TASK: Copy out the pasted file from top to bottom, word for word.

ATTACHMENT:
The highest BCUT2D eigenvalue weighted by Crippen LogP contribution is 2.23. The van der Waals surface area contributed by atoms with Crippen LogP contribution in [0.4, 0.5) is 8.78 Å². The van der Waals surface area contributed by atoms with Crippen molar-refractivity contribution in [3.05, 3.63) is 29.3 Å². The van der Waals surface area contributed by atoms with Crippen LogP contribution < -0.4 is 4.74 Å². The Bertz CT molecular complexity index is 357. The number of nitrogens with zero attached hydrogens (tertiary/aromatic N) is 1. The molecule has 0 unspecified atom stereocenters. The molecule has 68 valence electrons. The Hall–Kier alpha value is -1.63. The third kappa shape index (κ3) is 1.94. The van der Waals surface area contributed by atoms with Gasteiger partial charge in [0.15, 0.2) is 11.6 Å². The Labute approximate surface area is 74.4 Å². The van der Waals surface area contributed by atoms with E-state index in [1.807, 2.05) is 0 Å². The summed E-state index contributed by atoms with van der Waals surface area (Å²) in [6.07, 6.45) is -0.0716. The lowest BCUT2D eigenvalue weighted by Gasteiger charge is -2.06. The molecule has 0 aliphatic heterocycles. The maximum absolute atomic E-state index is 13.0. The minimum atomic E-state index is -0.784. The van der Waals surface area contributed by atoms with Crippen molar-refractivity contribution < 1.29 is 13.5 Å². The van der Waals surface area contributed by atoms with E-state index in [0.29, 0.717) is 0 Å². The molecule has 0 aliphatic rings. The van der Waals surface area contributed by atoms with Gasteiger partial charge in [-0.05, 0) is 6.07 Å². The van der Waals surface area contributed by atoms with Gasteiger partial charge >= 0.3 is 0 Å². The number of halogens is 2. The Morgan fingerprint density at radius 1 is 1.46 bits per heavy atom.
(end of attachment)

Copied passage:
The highest BCUT2D eigenvalue weighted by Crippen LogP contribution is 2.23. The van der Waals surface area contributed by atoms with Crippen LogP contribution in [0.4, 0.5) is 8.78 Å². The van der Waals surface area contributed by atoms with Crippen molar-refractivity contribution in [3.05, 3.63) is 29.3 Å². The van der Waals surface area contributed by atoms with Crippen LogP contribution < -0.4 is 4.74 Å². The Bertz CT molecular complexity index is 357. The number of nitrogens with zero attached hydrogens (tertiary/aromatic N) is 1. The molecule has 0 unspecified atom stereocenters. The molecule has 68 valence electrons. The Hall–Kier alpha value is -1.63. The third kappa shape index (κ3) is 1.94. The van der Waals surface area contributed by atoms with Gasteiger partial charge in [0.15, 0.2) is 11.6 Å². The Labute approximate surface area is 74.4 Å². The van der Waals surface area contributed by atoms with E-state index in [1.807, 2.05) is 0 Å². The summed E-state index contributed by atoms with van der Waals surface area (Å²) in [6.07, 6.45) is -0.0716. The lowest BCUT2D eigenvalue weighted by Gasteiger charge is -2.06. The molecule has 0 aliphatic heterocycles. The maximum absolute atomic E-state index is 13.0. The minimum atomic E-state index is -0.784. The van der Waals surface area contributed by atoms with Crippen molar-refractivity contribution < 1.29 is 13.5 Å². The van der Waals surface area contributed by atoms with E-state index in [0.29, 0.717) is 0 Å². The molecule has 0 aliphatic rings. The van der Waals surface area contributed by atoms with Gasteiger partial charge in [-0.05, 0) is 6.07 Å². The van der Waals surface area contributed by atoms with Gasteiger partial charge >= 0.3 is 0 Å². The number of halogens is 2. The Morgan fingerprint density at radius 1 is 1.46 bits per heavy atom.